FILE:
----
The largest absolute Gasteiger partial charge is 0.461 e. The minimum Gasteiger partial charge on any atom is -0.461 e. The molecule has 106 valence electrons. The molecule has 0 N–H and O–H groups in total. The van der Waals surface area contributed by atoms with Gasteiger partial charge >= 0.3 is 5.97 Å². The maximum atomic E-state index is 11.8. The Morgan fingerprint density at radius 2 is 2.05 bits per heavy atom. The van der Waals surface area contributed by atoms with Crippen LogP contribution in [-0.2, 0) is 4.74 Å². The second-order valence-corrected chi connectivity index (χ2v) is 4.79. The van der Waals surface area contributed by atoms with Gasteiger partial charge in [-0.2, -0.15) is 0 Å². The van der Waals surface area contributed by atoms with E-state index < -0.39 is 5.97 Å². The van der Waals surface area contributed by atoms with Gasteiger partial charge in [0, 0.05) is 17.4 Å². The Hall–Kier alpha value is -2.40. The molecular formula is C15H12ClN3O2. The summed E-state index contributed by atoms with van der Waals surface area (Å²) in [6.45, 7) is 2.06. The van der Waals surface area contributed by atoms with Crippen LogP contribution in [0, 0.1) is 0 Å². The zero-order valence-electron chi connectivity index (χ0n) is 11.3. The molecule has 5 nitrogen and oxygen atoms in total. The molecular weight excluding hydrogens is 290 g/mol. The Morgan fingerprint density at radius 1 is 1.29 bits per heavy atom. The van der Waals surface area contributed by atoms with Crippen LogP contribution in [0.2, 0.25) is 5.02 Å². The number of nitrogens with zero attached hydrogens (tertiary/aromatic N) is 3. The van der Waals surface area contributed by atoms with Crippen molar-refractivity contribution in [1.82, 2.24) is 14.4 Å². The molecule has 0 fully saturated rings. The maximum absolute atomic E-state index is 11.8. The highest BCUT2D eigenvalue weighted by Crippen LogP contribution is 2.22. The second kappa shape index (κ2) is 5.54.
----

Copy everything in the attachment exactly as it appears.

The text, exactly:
The largest absolute Gasteiger partial charge is 0.461 e. The minimum Gasteiger partial charge on any atom is -0.461 e. The molecule has 106 valence electrons. The molecule has 0 N–H and O–H groups in total. The van der Waals surface area contributed by atoms with Gasteiger partial charge >= 0.3 is 5.97 Å². The maximum atomic E-state index is 11.8. The Morgan fingerprint density at radius 2 is 2.05 bits per heavy atom. The van der Waals surface area contributed by atoms with Crippen LogP contribution in [-0.2, 0) is 4.74 Å². The second-order valence-corrected chi connectivity index (χ2v) is 4.79. The van der Waals surface area contributed by atoms with Gasteiger partial charge in [-0.2, -0.15) is 0 Å². The van der Waals surface area contributed by atoms with E-state index < -0.39 is 5.97 Å². The van der Waals surface area contributed by atoms with Gasteiger partial charge in [0, 0.05) is 17.4 Å². The Hall–Kier alpha value is -2.40. The molecular formula is C15H12ClN3O2. The summed E-state index contributed by atoms with van der Waals surface area (Å²) in [6.45, 7) is 2.06. The van der Waals surface area contributed by atoms with Crippen LogP contribution in [0, 0.1) is 0 Å². The zero-order valence-electron chi connectivity index (χ0n) is 11.3. The molecule has 5 nitrogen and oxygen atoms in total. The molecular weight excluding hydrogens is 290 g/mol. The Morgan fingerprint density at radius 1 is 1.29 bits per heavy atom. The van der Waals surface area contributed by atoms with Crippen LogP contribution in [0.2, 0.25) is 5.02 Å². The number of nitrogens with zero attached hydrogens (tertiary/aromatic N) is 3. The van der Waals surface area contributed by atoms with Crippen molar-refractivity contribution in [1.82, 2.24) is 14.4 Å². The molecule has 0 fully saturated rings. The maximum absolute atomic E-state index is 11.8. The highest BCUT2D eigenvalue weighted by Crippen LogP contribution is 2.22. The second kappa shape index (κ2) is 5.54.